Since the publication of my book Rogue in Power, I have called the attention of my readers to two main points. First, I wanted to underline the significance of a mass vote against the Conservatives, taking into account the particularities of each riding. Second, I invited the members of civil society to imagine today what kind of mobilization we will need after the elections. In essence, even if we imagine that Stephen Harper and his team lose the next elections, which I highly doubt, we will need to do a lot of work to rebuild the Canadian institutions and democratic practices needed for the maintenance of the rule of law. If, as I fear, the Conservatives win, whether as a majority or a minority, then we will need to be in a position to resist their aggressive policies as of the first days following the election. If we are not prepared to face them, they will be ready to face us in any event, and we will come to recognize that we haven’t seen anything yet.
In the short and long terms, democracy in Canada will be under attack on two levels. It is called into question by the systematic dismantling of its institutions by the Harper Conservatives. However, democracy is also undermined from the inside by a cult of indifference. The self-proclaimed analyses of certain media are the cause of many problems. One such problem is clearly seen in the large number of journalists commenting on political news as though this were merely sporting events or artistic performances. How often do we hear commentators discussing the Conservatives’ contempt for Parliament, their disregard for social justice and democracy, and other related issues? These questions, they say, do not reach the average voter. But it is very easy to pretend to know what citizens think when speaking on their behalf. The “real world,” pseudo-political analysts tell us, wants to hear about the economy and nothing else. Strange reasoning, because how can we possibly discuss the economy if the Parliament is not functioning and if it hides the real cost of F-35 fighter jets, or if the distribution of funds to development aid programs rests on the arbitrary will of a few people? It is obvious that the economy is a crucial political question. However, the economy means nothing if it is considered for its own sake, abstractly and without points of reference located in our very way of conceiving the nature of a just and democratic society.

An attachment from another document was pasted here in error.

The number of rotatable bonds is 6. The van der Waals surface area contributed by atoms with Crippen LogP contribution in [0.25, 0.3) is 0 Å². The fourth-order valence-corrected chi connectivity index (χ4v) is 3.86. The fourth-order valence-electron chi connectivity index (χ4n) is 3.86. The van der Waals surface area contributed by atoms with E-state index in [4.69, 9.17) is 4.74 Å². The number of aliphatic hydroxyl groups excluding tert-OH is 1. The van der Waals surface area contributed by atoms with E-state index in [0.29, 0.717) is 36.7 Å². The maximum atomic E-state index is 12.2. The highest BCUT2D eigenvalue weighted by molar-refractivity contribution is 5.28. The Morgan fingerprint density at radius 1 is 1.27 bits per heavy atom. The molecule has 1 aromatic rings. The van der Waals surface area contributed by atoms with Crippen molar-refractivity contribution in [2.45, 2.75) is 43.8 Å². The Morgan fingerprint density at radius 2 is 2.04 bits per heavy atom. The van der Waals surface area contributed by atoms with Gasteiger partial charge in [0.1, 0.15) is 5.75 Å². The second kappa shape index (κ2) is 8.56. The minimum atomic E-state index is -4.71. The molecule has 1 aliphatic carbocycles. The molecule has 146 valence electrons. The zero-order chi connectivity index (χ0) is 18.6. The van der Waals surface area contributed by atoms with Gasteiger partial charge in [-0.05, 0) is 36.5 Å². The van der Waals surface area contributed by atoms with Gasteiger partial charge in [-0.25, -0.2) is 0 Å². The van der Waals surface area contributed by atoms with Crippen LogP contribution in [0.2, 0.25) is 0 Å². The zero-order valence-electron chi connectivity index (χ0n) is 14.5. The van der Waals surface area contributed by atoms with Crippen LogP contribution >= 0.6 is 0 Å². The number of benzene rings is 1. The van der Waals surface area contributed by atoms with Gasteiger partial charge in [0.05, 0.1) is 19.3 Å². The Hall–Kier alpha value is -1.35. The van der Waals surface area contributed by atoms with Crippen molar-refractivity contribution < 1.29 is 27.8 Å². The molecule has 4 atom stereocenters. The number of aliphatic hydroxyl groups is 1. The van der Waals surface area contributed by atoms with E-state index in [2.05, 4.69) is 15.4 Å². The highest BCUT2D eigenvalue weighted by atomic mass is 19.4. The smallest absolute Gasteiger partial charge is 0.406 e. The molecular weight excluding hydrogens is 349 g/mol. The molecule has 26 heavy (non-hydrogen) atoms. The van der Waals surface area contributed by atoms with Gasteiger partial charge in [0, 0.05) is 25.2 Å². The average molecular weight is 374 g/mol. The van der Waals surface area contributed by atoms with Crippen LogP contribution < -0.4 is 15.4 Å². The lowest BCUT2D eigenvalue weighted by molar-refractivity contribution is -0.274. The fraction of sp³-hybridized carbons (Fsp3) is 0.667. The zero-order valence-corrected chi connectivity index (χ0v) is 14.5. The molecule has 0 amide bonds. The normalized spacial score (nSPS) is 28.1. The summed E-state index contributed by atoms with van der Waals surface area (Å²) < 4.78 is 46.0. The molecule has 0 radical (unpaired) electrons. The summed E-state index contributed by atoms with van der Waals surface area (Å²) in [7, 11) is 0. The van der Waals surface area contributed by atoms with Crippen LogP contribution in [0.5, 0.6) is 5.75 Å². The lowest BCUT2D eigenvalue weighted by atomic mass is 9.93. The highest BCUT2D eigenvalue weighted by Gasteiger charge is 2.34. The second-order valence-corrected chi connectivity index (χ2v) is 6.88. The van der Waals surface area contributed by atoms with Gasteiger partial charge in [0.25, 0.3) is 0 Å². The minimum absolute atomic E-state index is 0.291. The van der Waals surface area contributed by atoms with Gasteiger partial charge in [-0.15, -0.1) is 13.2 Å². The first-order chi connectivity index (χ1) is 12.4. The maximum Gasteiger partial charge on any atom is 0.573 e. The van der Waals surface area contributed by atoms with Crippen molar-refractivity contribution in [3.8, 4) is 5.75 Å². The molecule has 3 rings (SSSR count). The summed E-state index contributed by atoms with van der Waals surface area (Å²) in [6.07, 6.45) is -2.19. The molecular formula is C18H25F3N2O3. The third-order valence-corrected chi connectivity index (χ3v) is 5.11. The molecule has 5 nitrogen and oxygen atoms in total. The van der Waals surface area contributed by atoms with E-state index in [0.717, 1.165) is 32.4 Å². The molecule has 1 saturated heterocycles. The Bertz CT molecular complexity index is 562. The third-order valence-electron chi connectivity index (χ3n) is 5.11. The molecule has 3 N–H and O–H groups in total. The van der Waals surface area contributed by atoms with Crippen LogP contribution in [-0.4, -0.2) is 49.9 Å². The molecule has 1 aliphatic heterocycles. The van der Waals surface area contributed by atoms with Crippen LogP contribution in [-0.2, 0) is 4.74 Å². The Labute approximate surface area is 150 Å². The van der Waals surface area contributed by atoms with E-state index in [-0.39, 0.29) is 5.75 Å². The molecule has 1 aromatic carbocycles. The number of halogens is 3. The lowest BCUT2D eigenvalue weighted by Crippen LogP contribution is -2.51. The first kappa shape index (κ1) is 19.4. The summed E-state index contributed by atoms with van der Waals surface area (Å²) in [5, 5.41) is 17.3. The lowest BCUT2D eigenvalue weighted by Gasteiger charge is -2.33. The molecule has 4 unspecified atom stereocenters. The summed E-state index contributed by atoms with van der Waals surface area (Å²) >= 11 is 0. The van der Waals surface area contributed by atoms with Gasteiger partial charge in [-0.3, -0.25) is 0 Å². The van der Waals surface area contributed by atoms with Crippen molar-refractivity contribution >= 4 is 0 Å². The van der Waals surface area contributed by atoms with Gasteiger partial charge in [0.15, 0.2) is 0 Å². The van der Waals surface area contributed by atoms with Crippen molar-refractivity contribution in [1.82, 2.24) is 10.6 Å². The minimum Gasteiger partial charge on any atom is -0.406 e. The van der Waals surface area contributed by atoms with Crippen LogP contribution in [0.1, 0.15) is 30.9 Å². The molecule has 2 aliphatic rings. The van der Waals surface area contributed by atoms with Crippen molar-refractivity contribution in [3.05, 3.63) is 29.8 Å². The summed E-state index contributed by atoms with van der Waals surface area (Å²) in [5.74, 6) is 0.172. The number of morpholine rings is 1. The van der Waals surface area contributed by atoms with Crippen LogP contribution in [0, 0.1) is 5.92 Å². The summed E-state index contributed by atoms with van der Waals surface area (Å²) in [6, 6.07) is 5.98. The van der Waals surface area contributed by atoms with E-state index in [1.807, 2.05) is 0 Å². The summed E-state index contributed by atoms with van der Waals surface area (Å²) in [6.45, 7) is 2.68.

Another problem with the current election is that we seem to have already forgotten the reasons why we are in an election in the first place. Everything is unfolding as though the only important thing worth discussing is the manner in which Ignatieff flirts with electors or whether Harper was or was not ready to form a coalition in 2004. I am not saying that these points are unimportant, but they seem to have priority in the media and elsewhere in civil society, while the fundamental questions are not discussed because of a presumed lack of interest on the part of the electorate. In predicting indifference, do we not cultivate it, when things could, after all, be otherwise?
Nobody gets the idea to get on stage if the play they are watching is not good or if the sports team is not making an effort to win. But the political arena is not a theatre in which the actors are strictly separated from the audience. We can and must express what we want and need. By telling citizens that politics is merely a game, and that we have no chance of winning anything, we promote exactly what we ought to be revisiting with all our strength: the passivity of the electorate.